Forge by Laurie Halse Anderson

Fifteen-year-old Curzon Smith, freed slave and former traveling companion of the stubborn Miss Isabel Finch, gets himself in quite a fix when he saves the life of a Patriot boy soldier during the fall of 1777. The result of that one selfless act causes him to become a member of the 16th Massachusetts regiment of the Continental Army on the eve of what is to be one of the most grueling experiences of the Revolutionary War: Valley Forge. But what his stalwart companions don’t know is that the terms of Curzon’s freedom aren’t as cut and dried as they seem. And when his former master turns up at Valley Forge, Curzon will need his lost angel Isabel to give him the courage to take back his freedom and once again make it his own. (If I sound a bit cagey, I don’t want to give too much away, as this wonderfully twisty-turny tale is full of juicy surprises of both the good and bad variety.) This stand-alone sequel to Chains can be read either before or after Isabel’s story, but I strongly suggest reading both. Teen peeps, let me be clear: I really like Chains. But I LOVE Forge. I don’t know if it’s Curzon’s perfectly executed teen voice, or Anderson’s easy prose that makes the history go down like buttah, or a magical combination of both, but Curzon has my heart as much as Isabel has his.

Confessions of the Sullivan Sisters by Natalie Standiford

sullivan sisters
The Sullivan sisters are in big trouble. It seems that one of them has gravely offended their wealthy, fire-breathing  grandmother (helpfully nicknamed “The Almighty”) and until the guilty party confesses, Grandma has threatened to take that person’s share of the family inheritance and donate it to Puppy Ponchos for needy dogs. So responsible eldest sister Norrie, bad girl middle sister Jane and earnest baby sister Sassy sit down and begin to pen their confessions, not knowing which one of them has committed the act that put Almighty over the edge. Was it Norrie, by having a secret romance with a gorgeous but entirely unsuitable boy? Was it Jane with her unrepentant blog titled “My Evil Family”? Or was it Sassy, who thinks it’s possible she might have accidentally killed Almighty’s fifth husband by scaring him to death? Each one of the girls has a secret to share that reveals not only something about herself but also essential truths about their quirky upper crust family that, despite their fancy trappings, have just as many issues as everyone else. It soon becomes apparent that the confessions themselves aren’t nearly as important as what each sister discovers about herself as she writes one. This smart character-driven novel, by the author of my favorite book last year and reminiscent of the equally wonderful Disreputable History of Frankie Landau-Banks, humorously explores the burdens of family expectations and how sometimes you hurt the people you love the most on your way to finding out who you are.  A lovely ease-back-into-school read.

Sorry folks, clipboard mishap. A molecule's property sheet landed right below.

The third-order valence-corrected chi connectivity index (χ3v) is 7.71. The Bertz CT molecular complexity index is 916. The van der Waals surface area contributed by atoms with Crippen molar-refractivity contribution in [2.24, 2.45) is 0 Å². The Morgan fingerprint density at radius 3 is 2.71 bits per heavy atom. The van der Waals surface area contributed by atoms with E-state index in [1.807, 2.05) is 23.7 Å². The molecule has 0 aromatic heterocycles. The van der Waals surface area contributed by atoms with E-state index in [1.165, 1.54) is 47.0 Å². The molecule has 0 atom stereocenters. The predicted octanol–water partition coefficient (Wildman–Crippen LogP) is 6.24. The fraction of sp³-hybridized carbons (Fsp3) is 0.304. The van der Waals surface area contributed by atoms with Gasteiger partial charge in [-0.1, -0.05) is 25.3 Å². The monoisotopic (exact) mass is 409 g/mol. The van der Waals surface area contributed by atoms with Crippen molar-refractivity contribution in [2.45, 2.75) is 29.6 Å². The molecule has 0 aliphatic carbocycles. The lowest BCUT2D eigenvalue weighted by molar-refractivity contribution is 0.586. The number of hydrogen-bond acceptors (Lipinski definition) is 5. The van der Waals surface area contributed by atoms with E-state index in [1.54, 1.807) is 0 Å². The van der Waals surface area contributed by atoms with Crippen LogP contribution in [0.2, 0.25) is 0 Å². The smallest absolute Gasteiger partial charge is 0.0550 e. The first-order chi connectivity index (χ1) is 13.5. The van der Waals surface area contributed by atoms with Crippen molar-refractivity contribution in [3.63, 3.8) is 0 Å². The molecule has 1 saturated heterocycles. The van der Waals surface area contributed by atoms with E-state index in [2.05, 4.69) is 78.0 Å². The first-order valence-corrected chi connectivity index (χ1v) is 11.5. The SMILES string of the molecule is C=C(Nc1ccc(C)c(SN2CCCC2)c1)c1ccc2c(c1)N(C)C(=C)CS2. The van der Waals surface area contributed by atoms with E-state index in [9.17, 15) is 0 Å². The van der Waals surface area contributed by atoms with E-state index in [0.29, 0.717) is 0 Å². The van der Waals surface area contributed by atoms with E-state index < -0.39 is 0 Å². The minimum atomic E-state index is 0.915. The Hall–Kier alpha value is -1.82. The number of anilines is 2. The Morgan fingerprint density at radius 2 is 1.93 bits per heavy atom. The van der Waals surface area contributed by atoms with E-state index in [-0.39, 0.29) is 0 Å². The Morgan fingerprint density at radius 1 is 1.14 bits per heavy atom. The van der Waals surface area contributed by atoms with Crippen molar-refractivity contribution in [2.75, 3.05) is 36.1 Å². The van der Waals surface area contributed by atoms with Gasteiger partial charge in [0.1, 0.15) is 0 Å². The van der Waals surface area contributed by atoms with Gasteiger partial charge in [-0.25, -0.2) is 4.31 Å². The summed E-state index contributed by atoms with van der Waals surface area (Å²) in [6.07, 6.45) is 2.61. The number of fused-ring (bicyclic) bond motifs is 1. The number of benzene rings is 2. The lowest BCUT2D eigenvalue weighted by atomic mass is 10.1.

Picture the Dead by Adele Griffin and Lisa Brown

picture the dead
Jennie Lovell is one sad little spinster. Her parents are dead and the Civil War has taken both her brother Toby and her betrothed Will, leaving her at the mercy of her stuffy aunt and uncle’s reluctant charity. Now she has nothing to look forward to except a slow slide into servitude in her cold relatives’ dark house, which feels filled with ghosts. Then Will’s brother Quinn returns from the horrific Andersonville prison camp wounded in more ways than one. He has lost both an eye and the ability to feel anything but anger and contempt. Jennie tries to break through his sullen silence because she can sense he’s hiding a secret about her lost love, but Quinn refuses to speak. When the grieving family poses for a photograph at a spiritualist’s studio to try and commune with Will, Jennie is struck by a feeling so strong it could only be the ghost of her fiancée trying to beak through from the other side. With Will’s spirit as her guide, Jennie unearth clues like a broken locket, a lost letter and a ruined photograph that begin to tell the awful story of Will’s demise. There’s only one piece missing, and that’s Quinn himself. Can Jennie convince Quinn to tell her the truth of what actually happened to his brother? And does she really want to know if it means the memory of her beloved Will is tainted forever? Hugely under the radar author Adele Griffin (whose fab literary fiction I adore) skillfully bakes the brutal history of the Civil War, the creepy Spiritualism movement and America’s fascination with the new science of photography into a tasty gothic treat that is guaranteed to give you welcome chills in the middle of the August heat! Sumptuously illustrated by Lisa Brown, this eerie little ghost story just begs to be read up in your favorite tree or the top of your summer camp bunk.